Endogenous economic agendas like The Lagos Plan of Action the most “comprehensive and systematic statement of the vision” for Africa’s economic development was ignored and unfunded by the Bretton Woods Institutions. As the United States of Africa, we can leverage resources in our different countries to carry out economic projects that take into account our institutional frameworks, culture, and context. Each country can focus on what it can do best instead of doing everything with no results. Using the United States of America as our model, we can create our own United States of Africa which takes into account our historical, social, and political trajectories.

History has shown us that the gradual approach to the United States of Africa through regional economic integration advocated by Nyerere and others was a futile and strategic error. Nkrumah was right when he observed that “A loose confederation designed only for economic co-operation would not provide the necessary unity of purpose. Only a strong political union can bring about full and effective development of our natural resources for the benefit of our people”.

Regional economic groupings are at the mercy of international capital and their efforts are sabotaged by the IMF and WB who remotely control them. Most of our political, social and financial leaders are agents and representatives of international finance capital.

Therefore, leadership regeneration and renewal is an imperative. Africa needs a new generation of leadership that understands where we came from and where we are going. A leadership that is proud of the African identity, culture and values. Unfortunately, most of our youth despise themselves and have swallowed hook line and sinker decadent and moribund eurocentric values and world views.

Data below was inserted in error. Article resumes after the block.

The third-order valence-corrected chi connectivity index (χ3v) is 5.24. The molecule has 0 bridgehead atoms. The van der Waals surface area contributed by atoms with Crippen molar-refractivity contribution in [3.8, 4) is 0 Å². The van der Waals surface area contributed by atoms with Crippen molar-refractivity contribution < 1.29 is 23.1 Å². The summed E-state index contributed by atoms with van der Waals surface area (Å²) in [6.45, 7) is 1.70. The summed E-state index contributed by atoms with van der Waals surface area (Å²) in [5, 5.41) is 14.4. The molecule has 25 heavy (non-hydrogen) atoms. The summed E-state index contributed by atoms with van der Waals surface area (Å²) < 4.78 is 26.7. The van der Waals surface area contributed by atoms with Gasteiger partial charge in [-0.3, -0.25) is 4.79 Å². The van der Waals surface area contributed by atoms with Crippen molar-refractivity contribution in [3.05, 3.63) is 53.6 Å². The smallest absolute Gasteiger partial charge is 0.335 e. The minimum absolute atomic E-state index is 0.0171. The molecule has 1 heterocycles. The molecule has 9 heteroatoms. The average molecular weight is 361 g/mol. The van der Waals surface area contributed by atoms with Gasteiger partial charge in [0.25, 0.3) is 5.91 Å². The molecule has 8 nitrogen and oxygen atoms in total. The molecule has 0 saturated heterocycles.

To them, western modernity is the panacea to our problems. Nothing good can come out of Africa.

We must applaud the efforts of foundations that have been formed in dealing and addressing the challenges faced by Africa, particularly those focusing on developing a new breed of leadership.

The tragedy of Africa is the lack of visionary leadership across the age divide.

Our old leaders are still mourning the evils of colonialism and our youthful leadership has failed to grasp the relevance of the past on the present and wants to throw away the baby with the bath water. Within our youthful leadership, we do not have leaders like the late Thomas Sankara, Steve Biko, Tom Mboya, Wilfred Mhanda (popularly known as Dzino Machingura) etc.

As we continue to dream for the realisation of the United States of Africa, we will cherish the legacy of those who went before us notably Nkrumah and the indefatigable Colonel Muammar al-Gaddafi of Libya.

Our prosperity and total emancipation as a continent depends entirely on the urgency and immediacy of establishing a United States of Africa. The longer we wait, the more difficult it will become.

Long live Africa.

 Lovemore Sibanda is a former lecturer at Solusi University, lives and works in the USA. He can be contacted on lkgsibanda@hotmail.com